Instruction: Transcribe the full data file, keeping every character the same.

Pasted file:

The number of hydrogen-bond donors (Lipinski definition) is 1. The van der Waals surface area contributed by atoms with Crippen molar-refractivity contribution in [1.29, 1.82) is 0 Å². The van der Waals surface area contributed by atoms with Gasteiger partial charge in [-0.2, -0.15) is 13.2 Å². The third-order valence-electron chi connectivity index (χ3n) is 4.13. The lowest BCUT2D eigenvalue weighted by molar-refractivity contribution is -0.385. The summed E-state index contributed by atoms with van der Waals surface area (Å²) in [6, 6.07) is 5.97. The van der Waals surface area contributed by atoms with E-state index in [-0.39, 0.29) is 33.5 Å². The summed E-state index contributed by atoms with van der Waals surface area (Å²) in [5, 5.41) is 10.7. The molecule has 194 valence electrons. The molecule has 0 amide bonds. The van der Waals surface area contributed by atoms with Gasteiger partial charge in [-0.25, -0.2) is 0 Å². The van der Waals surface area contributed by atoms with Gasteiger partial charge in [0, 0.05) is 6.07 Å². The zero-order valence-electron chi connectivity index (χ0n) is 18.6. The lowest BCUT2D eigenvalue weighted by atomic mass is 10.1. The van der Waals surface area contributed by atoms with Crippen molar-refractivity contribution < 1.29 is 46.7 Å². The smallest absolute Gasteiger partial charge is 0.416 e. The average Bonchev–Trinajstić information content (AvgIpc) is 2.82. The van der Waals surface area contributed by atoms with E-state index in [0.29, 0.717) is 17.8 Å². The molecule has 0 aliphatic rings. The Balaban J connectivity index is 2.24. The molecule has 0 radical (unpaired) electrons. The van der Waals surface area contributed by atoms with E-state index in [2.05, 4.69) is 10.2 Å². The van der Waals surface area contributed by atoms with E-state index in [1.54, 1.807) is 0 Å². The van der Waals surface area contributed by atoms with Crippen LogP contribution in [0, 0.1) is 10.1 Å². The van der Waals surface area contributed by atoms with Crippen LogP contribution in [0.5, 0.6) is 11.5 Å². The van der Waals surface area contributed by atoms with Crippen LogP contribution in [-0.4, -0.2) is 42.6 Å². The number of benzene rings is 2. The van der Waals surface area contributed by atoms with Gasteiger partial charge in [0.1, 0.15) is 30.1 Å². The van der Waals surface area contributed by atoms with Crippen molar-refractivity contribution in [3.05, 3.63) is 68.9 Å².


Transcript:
The number of hydrogen-bond donors (Lipinski definition) is 1. The van der Waals surface area contributed by atoms with Crippen molar-refractivity contribution in [1.29, 1.82) is 0 Å². The van der Waals surface area contributed by atoms with Gasteiger partial charge in [-0.2, -0.15) is 13.2 Å². The third-order valence-electron chi connectivity index (χ3n) is 4.13. The lowest BCUT2D eigenvalue weighted by molar-refractivity contribution is -0.385. The summed E-state index contributed by atoms with van der Waals surface area (Å²) in [6, 6.07) is 5.97. The van der Waals surface area contributed by atoms with E-state index in [-0.39, 0.29) is 33.5 Å². The summed E-state index contributed by atoms with van der Waals surface area (Å²) in [5, 5.41) is 10.7. The molecule has 194 valence electrons. The molecule has 0 amide bonds. The van der Waals surface area contributed by atoms with Gasteiger partial charge in [-0.25, -0.2) is 0 Å². The van der Waals surface area contributed by atoms with Gasteiger partial charge in [0, 0.05) is 6.07 Å². The zero-order valence-electron chi connectivity index (χ0n) is 18.6. The lowest BCUT2D eigenvalue weighted by atomic mass is 10.1. The van der Waals surface area contributed by atoms with Crippen molar-refractivity contribution < 1.29 is 46.7 Å². The smallest absolute Gasteiger partial charge is 0.416 e. The average Bonchev–Trinajstić information content (AvgIpc) is 2.82. The van der Waals surface area contributed by atoms with E-state index in [0.29, 0.717) is 17.8 Å². The molecule has 0 aliphatic rings. The Balaban J connectivity index is 2.24. The molecule has 0 radical (unpaired) electrons. The van der Waals surface area contributed by atoms with E-state index in [2.05, 4.69) is 10.2 Å². The van der Waals surface area contributed by atoms with E-state index in [1.54, 1.807) is 0 Å². The van der Waals surface area contributed by atoms with Crippen LogP contribution in [0, 0.1) is 10.1 Å². The van der Waals surface area contributed by atoms with Crippen LogP contribution in [0.5, 0.6) is 11.5 Å². The van der Waals surface area contributed by atoms with Crippen LogP contribution in [-0.4, -0.2) is 42.6 Å². The number of benzene rings is 2. The van der Waals surface area contributed by atoms with Gasteiger partial charge in [0.1, 0.15) is 30.1 Å². The van der Waals surface area contributed by atoms with Crippen molar-refractivity contribution in [3.05, 3.63) is 68.9 Å².